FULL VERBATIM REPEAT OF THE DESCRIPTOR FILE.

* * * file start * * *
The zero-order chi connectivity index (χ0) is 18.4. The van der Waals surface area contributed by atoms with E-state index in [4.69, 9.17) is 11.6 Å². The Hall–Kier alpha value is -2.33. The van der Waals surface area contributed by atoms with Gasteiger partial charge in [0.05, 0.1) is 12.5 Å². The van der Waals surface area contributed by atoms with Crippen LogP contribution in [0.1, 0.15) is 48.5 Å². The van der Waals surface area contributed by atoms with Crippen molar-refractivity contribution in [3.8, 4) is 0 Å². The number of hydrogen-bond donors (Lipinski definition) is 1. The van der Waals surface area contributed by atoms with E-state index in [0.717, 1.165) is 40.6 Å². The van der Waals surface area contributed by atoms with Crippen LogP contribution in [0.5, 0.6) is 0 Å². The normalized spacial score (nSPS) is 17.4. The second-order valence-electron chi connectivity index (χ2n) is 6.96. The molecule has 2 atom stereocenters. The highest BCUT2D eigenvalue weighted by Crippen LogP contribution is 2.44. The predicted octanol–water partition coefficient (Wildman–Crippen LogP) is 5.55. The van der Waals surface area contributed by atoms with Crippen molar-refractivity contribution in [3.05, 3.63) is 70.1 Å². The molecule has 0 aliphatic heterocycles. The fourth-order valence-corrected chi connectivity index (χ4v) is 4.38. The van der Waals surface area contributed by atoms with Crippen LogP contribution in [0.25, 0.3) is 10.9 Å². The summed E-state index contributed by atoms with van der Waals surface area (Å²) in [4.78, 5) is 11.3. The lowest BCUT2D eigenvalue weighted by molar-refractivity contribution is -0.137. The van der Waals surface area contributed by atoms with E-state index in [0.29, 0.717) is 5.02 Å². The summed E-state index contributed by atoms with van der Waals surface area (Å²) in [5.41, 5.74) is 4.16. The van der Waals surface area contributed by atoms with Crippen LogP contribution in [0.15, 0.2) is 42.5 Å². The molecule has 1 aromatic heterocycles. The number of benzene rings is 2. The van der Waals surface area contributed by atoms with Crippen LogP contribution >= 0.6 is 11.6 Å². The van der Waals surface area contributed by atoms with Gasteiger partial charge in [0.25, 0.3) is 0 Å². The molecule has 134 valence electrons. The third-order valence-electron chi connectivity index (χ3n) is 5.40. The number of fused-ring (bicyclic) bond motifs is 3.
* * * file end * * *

The zero-order chi connectivity index (χ0) is 18.4. The van der Waals surface area contributed by atoms with E-state index in [4.69, 9.17) is 11.6 Å². The Hall–Kier alpha value is -2.33. The van der Waals surface area contributed by atoms with Gasteiger partial charge in [0.05, 0.1) is 12.5 Å². The van der Waals surface area contributed by atoms with Crippen LogP contribution in [0.1, 0.15) is 48.5 Å². The van der Waals surface area contributed by atoms with Crippen molar-refractivity contribution in [3.8, 4) is 0 Å². The number of hydrogen-bond donors (Lipinski definition) is 1. The van der Waals surface area contributed by atoms with E-state index in [0.717, 1.165) is 40.6 Å². The van der Waals surface area contributed by atoms with Crippen LogP contribution in [0.5, 0.6) is 0 Å². The normalized spacial score (nSPS) is 17.4. The second-order valence-electron chi connectivity index (χ2n) is 6.96. The molecule has 2 atom stereocenters. The highest BCUT2D eigenvalue weighted by Crippen LogP contribution is 2.44. The predicted octanol–water partition coefficient (Wildman–Crippen LogP) is 5.55. The van der Waals surface area contributed by atoms with Crippen molar-refractivity contribution in [3.05, 3.63) is 70.1 Å². The molecule has 0 aliphatic heterocycles. The fourth-order valence-corrected chi connectivity index (χ4v) is 4.38. The van der Waals surface area contributed by atoms with Crippen LogP contribution in [0.25, 0.3) is 10.9 Å². The summed E-state index contributed by atoms with van der Waals surface area (Å²) in [4.78, 5) is 11.3. The lowest BCUT2D eigenvalue weighted by molar-refractivity contribution is -0.137. The van der Waals surface area contributed by atoms with E-state index in [0.29, 0.717) is 5.02 Å². The summed E-state index contributed by atoms with van der Waals surface area (Å²) in [5.41, 5.74) is 4.16. The van der Waals surface area contributed by atoms with Crippen LogP contribution in [0.15, 0.2) is 42.5 Å². The molecule has 1 aromatic heterocycles. The number of benzene rings is 2. The van der Waals surface area contributed by atoms with Crippen LogP contribution >= 0.6 is 11.6 Å². The van der Waals surface area contributed by atoms with Gasteiger partial charge in [0.25, 0.3) is 0 Å². The molecule has 134 valence electrons. The third-order valence-electron chi connectivity index (χ3n) is 5.40. The number of fused-ring (bicyclic) bond motifs is 3.